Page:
I never plan more than ten titles for my quarterly TBR lists because I need to leave time for mood reading and review commitments. These ten books are a priority on a much longer general TBR.

What is your most anticipated read this winter?

I’m linking up today with Girlxoxo and Traveling With T for Month of Faves: Winter Reading, and also with That Artsy Reader Girl for Top Ten Tuesday: Winter To Read List.

 


Winter 2019 TBR

Seven Fallen Feathers: Racism, Death, and Hard Truths in a Northern City by Tanya Talaga

Seven Fallen Feathers

***UPDATE: I’m DNFing this at 30%. Child abuse is too sad for me.

(more…)

2020 Nonfiction TBR: #NonficNov

November 25, 2019

2020 Nonfiction TBR
#NonficNov

I’m eager to participate in Nonfiction November this year hosted by Doing Dewey, Julz Reads, What’s Nonfiction, Sarah’s Book Shelves, and Shelf-Aware. During November, you will notice one nonfiction focused post each week:

ICYMI
Weekly Posts:

My Year in Nonfiction

Fiction/Nonfiction Book Pairings

Nonfiction and Racial Injustice

Nonfiction Favorites (Memoirs)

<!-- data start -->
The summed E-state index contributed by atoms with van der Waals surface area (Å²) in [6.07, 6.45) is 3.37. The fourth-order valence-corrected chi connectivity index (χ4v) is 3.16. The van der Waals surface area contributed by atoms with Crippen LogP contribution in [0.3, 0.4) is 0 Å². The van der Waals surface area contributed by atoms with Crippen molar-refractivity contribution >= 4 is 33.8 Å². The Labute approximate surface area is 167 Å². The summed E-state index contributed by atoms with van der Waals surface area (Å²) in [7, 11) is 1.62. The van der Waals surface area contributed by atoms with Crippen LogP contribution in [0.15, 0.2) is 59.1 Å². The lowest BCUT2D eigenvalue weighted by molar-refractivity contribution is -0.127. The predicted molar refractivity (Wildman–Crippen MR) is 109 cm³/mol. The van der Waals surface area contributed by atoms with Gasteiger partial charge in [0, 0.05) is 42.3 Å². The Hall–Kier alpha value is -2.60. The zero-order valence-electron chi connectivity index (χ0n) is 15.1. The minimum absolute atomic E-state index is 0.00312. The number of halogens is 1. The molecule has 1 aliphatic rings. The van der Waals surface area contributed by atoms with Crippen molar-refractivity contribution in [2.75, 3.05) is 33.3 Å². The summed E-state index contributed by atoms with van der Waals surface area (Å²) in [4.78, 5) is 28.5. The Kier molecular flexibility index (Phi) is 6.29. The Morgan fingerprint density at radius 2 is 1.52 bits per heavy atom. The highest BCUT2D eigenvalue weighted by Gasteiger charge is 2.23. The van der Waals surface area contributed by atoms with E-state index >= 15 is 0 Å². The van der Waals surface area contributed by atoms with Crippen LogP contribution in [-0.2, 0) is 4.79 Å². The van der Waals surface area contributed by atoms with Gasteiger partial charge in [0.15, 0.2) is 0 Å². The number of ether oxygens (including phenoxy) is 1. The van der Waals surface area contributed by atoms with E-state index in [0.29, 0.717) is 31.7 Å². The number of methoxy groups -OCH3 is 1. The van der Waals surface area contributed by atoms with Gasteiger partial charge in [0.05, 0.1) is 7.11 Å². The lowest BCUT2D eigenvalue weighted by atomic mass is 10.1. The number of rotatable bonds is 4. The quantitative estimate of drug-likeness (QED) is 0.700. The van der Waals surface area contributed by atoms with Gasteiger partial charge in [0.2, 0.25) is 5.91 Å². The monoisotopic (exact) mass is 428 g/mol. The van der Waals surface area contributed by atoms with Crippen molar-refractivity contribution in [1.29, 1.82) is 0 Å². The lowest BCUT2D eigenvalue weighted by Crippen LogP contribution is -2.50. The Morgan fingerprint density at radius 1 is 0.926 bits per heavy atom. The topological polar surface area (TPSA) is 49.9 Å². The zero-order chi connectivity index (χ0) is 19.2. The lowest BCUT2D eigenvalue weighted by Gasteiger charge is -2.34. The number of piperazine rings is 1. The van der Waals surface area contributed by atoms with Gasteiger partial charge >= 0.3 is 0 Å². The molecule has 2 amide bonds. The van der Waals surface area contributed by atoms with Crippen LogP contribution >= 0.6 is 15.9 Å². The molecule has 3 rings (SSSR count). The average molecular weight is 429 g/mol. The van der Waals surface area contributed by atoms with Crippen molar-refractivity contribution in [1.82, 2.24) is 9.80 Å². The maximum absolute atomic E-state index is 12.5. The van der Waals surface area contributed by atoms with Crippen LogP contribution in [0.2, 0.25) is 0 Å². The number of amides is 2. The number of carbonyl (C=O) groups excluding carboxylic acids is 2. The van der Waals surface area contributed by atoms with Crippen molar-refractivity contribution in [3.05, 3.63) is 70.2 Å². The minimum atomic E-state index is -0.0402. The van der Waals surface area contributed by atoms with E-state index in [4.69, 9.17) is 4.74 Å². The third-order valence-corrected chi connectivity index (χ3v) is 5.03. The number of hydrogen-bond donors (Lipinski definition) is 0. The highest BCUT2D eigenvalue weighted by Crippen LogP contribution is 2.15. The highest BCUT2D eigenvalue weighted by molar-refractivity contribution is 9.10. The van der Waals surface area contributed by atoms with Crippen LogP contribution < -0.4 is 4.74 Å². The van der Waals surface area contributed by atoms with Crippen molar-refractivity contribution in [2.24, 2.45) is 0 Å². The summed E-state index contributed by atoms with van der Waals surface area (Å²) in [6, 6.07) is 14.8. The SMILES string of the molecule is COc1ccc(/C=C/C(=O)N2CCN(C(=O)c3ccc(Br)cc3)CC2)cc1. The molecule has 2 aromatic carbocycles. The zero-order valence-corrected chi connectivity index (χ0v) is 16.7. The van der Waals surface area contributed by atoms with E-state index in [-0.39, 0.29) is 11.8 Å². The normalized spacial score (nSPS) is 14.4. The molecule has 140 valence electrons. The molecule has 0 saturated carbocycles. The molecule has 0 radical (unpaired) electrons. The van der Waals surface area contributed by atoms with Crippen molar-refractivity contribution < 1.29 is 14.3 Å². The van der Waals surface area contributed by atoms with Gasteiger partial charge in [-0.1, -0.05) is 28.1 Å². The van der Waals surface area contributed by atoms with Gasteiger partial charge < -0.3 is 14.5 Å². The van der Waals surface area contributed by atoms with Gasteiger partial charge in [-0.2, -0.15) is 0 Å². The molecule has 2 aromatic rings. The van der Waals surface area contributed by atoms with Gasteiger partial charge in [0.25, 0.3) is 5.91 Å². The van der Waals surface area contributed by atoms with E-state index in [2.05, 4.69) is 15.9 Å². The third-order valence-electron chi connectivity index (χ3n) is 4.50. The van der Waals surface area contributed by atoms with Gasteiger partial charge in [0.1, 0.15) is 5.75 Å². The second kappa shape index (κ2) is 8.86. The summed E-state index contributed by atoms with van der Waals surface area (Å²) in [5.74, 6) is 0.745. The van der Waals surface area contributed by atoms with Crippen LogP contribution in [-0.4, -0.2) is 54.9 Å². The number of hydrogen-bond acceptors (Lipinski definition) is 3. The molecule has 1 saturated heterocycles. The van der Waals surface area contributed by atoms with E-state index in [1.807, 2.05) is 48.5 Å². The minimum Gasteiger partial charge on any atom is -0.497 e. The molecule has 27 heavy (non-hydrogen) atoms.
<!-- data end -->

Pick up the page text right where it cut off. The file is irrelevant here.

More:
Nonfiction TBR (today’s post)

*This post contains Amazon affiliate links.

Nonfiction November

Nonfiction November is an opportunity to reflect on the year, to celebrate and appreciate nonfiction, and to share recommendations. We’ve arrived at the last week, and I hope you’ve enjoyed the focus on nonfiction and have discovered some new reads!

Today for Nonfiction November hosted by Rennie from What’s Nonfiction, I am sharing my nonfiction TBR for 2020. (On a personal note, I need to apologize to my fellow bloggers for neglecting to note who recommended these books….some have been on my TBR for some time and others have been inspired by your posts….next year, I will be certain to track recommendations….I will do better! So if you’ve highlighted one of these books in one of your posts, thank you for the inspiration!)

What nonfiction titles are on your radar? Do you have a recommendation for me?

Nonfiction Nov 2020 TBR

2020 Nonfiction TBR:

Is there something specific you look for when choosing a nonfiction read? A favorite genre? A favorite tone or theme or subject?

Throughout November, I’ve been inspired by certain titles and added them to my TBR. Some are new releases and some have been around for a while. Here are a few examples of books that have caught my attention:

Seven Fallen Feathers: Racism, Death, and Hard Truths in a Northern City by Tanya Talaga

Seven Fallen Feathers

Amazon Synopsis: In 1966, twelve-year-old Chanie Wenjack froze to death on the railway tracks after running away from residential school. An inquest was called for and four recommendations were made to ensure the safety of indigenous students. None of those recommendations were applied.